Galaxy collisions are a slow-speed, spectacular crash of whirling stars driven by gravity. A new simulation from NASA's Goddard Space Flight Center runs through the history of the universe in under a minute, with galaxies swirling together in a beautiful mess of dust and stars.

From the video description:

Galaxies are collections of stars, gas, dust and dark matter held together by gravity. Their appearance and composition are shaped over billions of years by interactions with groups of stars and other galaxies. Using supercomputers, scientists can look back in time and simulate how a galaxy may have formed in the early universe and grown into what we see today. Galaxies are thought to begin as small clouds of stars and dust swirling through space. As other clouds get close, gravity sends these objects careening into one another and knits them into larger spinning packs. Subsequent collisions can sling material toward a galaxy's outskirts, creating extensive spiral arms filled with colonies of stars.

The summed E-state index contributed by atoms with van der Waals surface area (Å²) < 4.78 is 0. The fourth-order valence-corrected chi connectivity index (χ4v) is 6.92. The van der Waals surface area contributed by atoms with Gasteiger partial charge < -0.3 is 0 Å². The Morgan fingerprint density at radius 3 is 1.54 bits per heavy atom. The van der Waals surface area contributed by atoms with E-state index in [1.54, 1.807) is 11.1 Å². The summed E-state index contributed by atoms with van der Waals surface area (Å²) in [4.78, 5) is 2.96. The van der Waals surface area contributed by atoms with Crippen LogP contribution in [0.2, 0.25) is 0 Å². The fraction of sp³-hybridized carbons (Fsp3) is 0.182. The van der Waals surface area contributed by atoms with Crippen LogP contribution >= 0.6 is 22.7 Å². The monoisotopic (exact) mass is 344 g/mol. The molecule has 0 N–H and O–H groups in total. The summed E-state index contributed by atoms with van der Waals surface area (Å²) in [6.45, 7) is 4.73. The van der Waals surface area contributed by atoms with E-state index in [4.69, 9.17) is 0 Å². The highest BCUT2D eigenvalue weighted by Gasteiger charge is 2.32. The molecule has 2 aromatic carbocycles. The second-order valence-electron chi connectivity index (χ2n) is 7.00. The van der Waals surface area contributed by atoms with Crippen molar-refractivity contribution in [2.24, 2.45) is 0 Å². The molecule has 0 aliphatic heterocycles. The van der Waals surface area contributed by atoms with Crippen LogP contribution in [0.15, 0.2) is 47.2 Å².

13.7 Billion Years in 45 Seconds

Collision of spiral galaxies NGC 2207 and IC 216. Image credit: NASA/Hubble Space Telescope

Galactic collisions are in the skies all around us. The astrophotography of these catastrophic events are beautiful, with stars and dust flung in all directions.

13.7 Billion Years in 45 Seconds

Stephan's Quintet. Image credit: ESA/NASA

For another astrophysical simulation, have neutron stars colliding, or how galaxies form?

Simulation credit: NASA/GSFC/National Center for Supercomputing/Advanced Visualization Laboratoy/B. O'Shea and M. Norman